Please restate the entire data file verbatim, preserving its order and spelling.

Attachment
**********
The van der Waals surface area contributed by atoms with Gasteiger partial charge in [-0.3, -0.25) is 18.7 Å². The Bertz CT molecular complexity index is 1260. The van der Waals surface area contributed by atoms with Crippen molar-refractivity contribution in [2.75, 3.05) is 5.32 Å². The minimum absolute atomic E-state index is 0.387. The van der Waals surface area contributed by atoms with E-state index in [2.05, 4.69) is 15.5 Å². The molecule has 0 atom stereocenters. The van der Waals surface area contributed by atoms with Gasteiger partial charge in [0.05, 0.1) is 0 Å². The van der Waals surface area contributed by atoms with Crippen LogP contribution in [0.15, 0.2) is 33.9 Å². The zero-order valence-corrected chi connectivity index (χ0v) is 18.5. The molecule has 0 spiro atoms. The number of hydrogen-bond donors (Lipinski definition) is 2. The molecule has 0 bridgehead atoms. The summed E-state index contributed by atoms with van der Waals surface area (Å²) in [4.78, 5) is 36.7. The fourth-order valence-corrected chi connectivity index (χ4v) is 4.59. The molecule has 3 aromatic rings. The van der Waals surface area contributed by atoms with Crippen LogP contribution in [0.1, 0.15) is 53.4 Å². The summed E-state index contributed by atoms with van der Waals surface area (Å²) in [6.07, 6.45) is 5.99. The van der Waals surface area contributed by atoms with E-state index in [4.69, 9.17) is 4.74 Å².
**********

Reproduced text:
The van der Waals surface area contributed by atoms with Gasteiger partial charge in [-0.3, -0.25) is 18.7 Å². The Bertz CT molecular complexity index is 1260. The van der Waals surface area contributed by atoms with Crippen molar-refractivity contribution in [2.75, 3.05) is 5.32 Å². The minimum absolute atomic E-state index is 0.387. The van der Waals surface area contributed by atoms with E-state index in [2.05, 4.69) is 15.5 Å². The molecule has 0 atom stereocenters. The van der Waals surface area contributed by atoms with Gasteiger partial charge in [0.05, 0.1) is 0 Å². The van der Waals surface area contributed by atoms with Crippen LogP contribution in [0.15, 0.2) is 33.9 Å². The zero-order valence-corrected chi connectivity index (χ0v) is 18.5. The molecule has 0 spiro atoms. The number of hydrogen-bond donors (Lipinski definition) is 2. The molecule has 0 bridgehead atoms. The summed E-state index contributed by atoms with van der Waals surface area (Å²) in [4.78, 5) is 36.7. The fourth-order valence-corrected chi connectivity index (χ4v) is 4.59. The molecule has 3 aromatic rings. The van der Waals surface area contributed by atoms with Crippen LogP contribution in [0.1, 0.15) is 53.4 Å². The summed E-state index contributed by atoms with van der Waals surface area (Å²) in [6.07, 6.45) is 5.99. The van der Waals surface area contributed by atoms with E-state index in [4.69, 9.17) is 4.74 Å².